AutoSynVax is a personalized anti-cancer vaccine being investigated as a possible treatment of advanced cancers. Developed by Agenus, an immuno-oncology company, the vaccine is designed to indentify tumor neoantigens (newly formed antigens not previously recognized by the immune system) that are unique to each patient based on an individual tumor profile.
How AutoSynVax works
AutoSynVax aims to boost immune recognition of cancer antigens to levels that cannot be achieved naturally. The vaccine is thought to work by helping the immune system better recognize even cancer antigens present at small quantities in a given patient’s tumor. (An antigen is any substance that triggers an immune reaction; the immune system produces antibodies to fight off the invader.)
The vaccine is made by combining synthetic versions of each patient’s own cancer antigens and heat shock protein 70 (HSP70). HSP70 transports protein fragments, known as epitopes, that activate specialized immune system cells called T-cells. When sufficiently active and sensitized to these epitopes, T-cells can mount a strong anti-tumor response that helps to fight cancer cells.
AutoSynVax in clinical trials
The safety and tolerability of AutoSynVax is currently being evaluated in an open-label, single-arm Phase 1 clinical trial (NCT02992977) in about 20 people with very advanced solid tumors, whose cancers are no longer responding to standard treatment. Patients are receiving every other week subcutaneous injections of AutoSynVax in combination QS-21 Stimulon, an adjuvant or add-on therapy that enhances the way a cancer vaccine works, for up to one year.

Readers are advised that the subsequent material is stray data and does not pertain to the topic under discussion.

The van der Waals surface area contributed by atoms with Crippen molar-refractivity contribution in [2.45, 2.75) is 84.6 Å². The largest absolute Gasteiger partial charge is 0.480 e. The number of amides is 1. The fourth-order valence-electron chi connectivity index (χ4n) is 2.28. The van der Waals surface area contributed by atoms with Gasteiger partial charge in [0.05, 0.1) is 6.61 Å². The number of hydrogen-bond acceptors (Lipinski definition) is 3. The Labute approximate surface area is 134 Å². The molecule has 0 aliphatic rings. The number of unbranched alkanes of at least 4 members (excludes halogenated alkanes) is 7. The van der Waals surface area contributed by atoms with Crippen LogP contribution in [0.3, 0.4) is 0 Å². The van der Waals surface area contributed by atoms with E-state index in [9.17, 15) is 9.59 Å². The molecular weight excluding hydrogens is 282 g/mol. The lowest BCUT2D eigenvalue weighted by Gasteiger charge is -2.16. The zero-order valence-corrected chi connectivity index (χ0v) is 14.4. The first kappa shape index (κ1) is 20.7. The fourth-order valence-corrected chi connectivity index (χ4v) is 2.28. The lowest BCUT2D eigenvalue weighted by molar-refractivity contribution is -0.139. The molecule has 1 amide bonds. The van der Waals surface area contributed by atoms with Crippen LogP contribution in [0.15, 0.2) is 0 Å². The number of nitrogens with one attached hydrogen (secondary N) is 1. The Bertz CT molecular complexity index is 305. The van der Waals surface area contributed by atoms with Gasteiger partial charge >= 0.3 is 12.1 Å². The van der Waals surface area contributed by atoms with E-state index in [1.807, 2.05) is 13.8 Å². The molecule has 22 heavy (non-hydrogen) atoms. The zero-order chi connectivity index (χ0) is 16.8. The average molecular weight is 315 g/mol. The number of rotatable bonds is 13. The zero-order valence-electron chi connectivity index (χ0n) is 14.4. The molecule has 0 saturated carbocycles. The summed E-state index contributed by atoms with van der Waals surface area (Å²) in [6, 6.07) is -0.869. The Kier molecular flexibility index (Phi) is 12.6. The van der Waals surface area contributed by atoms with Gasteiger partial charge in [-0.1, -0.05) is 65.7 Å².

Researchers will monitor how patients respond to the therapy, their level of disease progression, and the number of patients still alive after one year. All participants in this trial, which is set to conclude in March 2019, entered with an estimated six months of life left.
AutoSynVax had positive results in early laboratory studies. Preclinical data presented at the American Association for Cancer Research (AACR) 2017 Annual Meeting showed that AutoSynVax was active and worked synergistically with other forms of immunotherapy, such as checkpoint blockades and other checkpoint modulators that work to counter the mechanisms cancer takes to evade an immune system response.
AutoSynVax is one of three vaccines being developed by Agenus as potential cancer treatments.
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